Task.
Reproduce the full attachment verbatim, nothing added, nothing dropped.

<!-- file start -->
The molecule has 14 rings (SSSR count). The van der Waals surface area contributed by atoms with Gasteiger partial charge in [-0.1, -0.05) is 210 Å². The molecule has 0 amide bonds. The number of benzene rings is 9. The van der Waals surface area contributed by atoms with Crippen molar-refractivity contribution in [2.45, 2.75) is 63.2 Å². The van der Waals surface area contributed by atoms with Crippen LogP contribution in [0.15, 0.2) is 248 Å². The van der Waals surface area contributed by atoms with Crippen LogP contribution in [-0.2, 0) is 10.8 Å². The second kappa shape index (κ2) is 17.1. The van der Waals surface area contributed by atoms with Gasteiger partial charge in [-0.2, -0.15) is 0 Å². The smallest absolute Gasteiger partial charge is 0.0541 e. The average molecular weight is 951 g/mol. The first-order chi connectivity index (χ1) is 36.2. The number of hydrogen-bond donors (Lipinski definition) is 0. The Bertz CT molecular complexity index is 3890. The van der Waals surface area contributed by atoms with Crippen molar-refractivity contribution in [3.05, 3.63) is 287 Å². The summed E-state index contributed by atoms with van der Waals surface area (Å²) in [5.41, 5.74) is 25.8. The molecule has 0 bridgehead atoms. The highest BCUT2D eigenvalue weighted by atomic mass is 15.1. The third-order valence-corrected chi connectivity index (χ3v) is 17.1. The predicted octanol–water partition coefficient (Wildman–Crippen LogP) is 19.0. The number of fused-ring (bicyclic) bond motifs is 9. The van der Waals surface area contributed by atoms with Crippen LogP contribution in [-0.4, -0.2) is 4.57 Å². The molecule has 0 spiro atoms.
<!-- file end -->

The molecule has 14 rings (SSSR count). The van der Waals surface area contributed by atoms with Gasteiger partial charge in [-0.1, -0.05) is 210 Å². The molecule has 0 amide bonds. The number of benzene rings is 9. The van der Waals surface area contributed by atoms with Crippen molar-refractivity contribution in [2.45, 2.75) is 63.2 Å². The van der Waals surface area contributed by atoms with Crippen LogP contribution in [0.15, 0.2) is 248 Å². The van der Waals surface area contributed by atoms with Crippen LogP contribution in [-0.2, 0) is 10.8 Å². The second kappa shape index (κ2) is 17.1. The van der Waals surface area contributed by atoms with Gasteiger partial charge in [-0.2, -0.15) is 0 Å². The smallest absolute Gasteiger partial charge is 0.0541 e. The average molecular weight is 951 g/mol. The first-order chi connectivity index (χ1) is 36.2. The number of hydrogen-bond donors (Lipinski definition) is 0. The Bertz CT molecular complexity index is 3890. The van der Waals surface area contributed by atoms with Crippen molar-refractivity contribution in [3.05, 3.63) is 287 Å². The summed E-state index contributed by atoms with van der Waals surface area (Å²) in [5.41, 5.74) is 25.8. The molecule has 0 bridgehead atoms. The highest BCUT2D eigenvalue weighted by atomic mass is 15.1. The third-order valence-corrected chi connectivity index (χ3v) is 17.1. The predicted octanol–water partition coefficient (Wildman–Crippen LogP) is 19.0. The number of fused-ring (bicyclic) bond motifs is 9. The van der Waals surface area contributed by atoms with Crippen LogP contribution in [-0.4, -0.2) is 4.57 Å². The molecule has 0 spiro atoms.